MONTREAL – Air Canada’s prospects for pension stability have improved with an arbitrator’s decision in favour of the airline that puts in place a new collective agreement for mechanics and baggage handlers, an industry analyst said Monday.
“The most important disclosure in our opinion is (the union’s) agreement to support a new 10-year moratorium agreement on pension solvency funding starting in 2014,” Chris Murray of PI Financial Corp wrote in a report.
A combination of funding extensions and lower fixed payments may see past service payments capped between $235 million and $340 million in 2014, a level Murray said is “manageable.”
“Ultimately it will be interest rate paths that determine the solvency deficit, however we believe a solution is achievable given a 12-year time frame from today.”
Murray said conclusion of agreements with Air Canada’s outstanding labour groups remain the most significant near-term catalyst for share prices. Terms of the contract with the mechanics and baggage handlers appear to be in-line with expectations, including moderate wage increases of two to three per cent, he added.
Existing employees will remain part of the company’s existing defined benefit plans while new hires will join a new IAMAW sponsored multi-employer defined benefit plan.
Murray said this transfers the funding risk from Air Canada to the new plan, effectively making it similar to a defined contribution plan.
Chuck Atkinson, president of District 140 of the International Association of Machinists and Aerospace Workers, the arbitrator was left with little choice.
“Obviously we’re not real thrilled that the arbitrator chose the company’s submission,” he said.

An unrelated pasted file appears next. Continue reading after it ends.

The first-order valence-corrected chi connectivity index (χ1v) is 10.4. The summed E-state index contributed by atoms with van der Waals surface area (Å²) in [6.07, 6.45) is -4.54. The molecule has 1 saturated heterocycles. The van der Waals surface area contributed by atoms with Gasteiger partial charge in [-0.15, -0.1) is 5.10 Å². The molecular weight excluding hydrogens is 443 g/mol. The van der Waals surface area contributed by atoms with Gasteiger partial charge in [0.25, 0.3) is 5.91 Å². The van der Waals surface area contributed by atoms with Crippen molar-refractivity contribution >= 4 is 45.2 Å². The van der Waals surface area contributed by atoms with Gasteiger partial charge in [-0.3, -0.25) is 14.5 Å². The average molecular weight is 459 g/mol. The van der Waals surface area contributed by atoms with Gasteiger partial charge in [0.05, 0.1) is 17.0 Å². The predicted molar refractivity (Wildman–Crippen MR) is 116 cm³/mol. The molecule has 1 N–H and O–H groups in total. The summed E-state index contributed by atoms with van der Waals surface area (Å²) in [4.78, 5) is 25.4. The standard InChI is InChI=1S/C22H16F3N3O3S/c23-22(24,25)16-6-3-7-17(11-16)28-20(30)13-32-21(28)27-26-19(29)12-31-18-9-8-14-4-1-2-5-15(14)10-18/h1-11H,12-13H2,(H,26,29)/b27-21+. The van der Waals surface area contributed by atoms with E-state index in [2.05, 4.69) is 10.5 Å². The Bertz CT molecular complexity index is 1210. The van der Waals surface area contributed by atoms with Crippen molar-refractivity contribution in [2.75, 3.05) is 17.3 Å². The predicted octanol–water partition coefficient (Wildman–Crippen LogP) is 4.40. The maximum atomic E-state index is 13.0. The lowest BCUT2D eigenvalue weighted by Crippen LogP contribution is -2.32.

“However from our point of view it was almost a foregone conclusion the way the labour minister formulated her bill. It didn’t give the arbitrator a whole lot of leeway in how he could do things.”
The Montreal-based airline announced Sunday that the long-standing labour dispute with its largest union ended with the arbitrator’s ruling.
The new five-year deal marks an end to 14 months of negotiations and mediated talks.
The airline’s 3,000 pilots are still in the process of working through their dispute with a separate federal arbitrator. A decision is required by the end of July.
Air Canada Pilots Association spokesman Paul Howard wouldn’t comment on the machinists decision.
“The arbitrator for the pilots is different and so are the contract and related issues, so I wouldn’t read too much into the decision,” he said in an email.
The threat of a lockout of pilots, and a strike notice from the Machinists, had prompted the federal government to intervene with back-to-work legislation in both disputes. The law allowed federally appointed arbitrators to impose settlements within 90 days.
Air Canada (TSX:AC.B) has been engaged in an often bitter labour dispute with most of its unionized employees in recent months.
The resolution of outstanding labour contracts is being seen as significant as it could decide Air Canada’s ability to launch a low-cost carrier — currently a top priority at the airline.
The decision contributes to the reduction of the pension deficit and establishes a protocol for the sustainability of the pension plan, taking into account any short-term funding pressures on the company, the airline said in a statement.
Air Canada said it won’t comment further while details of the new collective agreement are being communicated to its employees.
The IAMAW represents 8,600 mechanics, baggage handlers and cargo agents employed by Air Canada.
On the Toronto Stock Exchange, Air Canada shares closed at their highest level in about four months, gaining two per cent or two cents to $1.01 in Monday trading.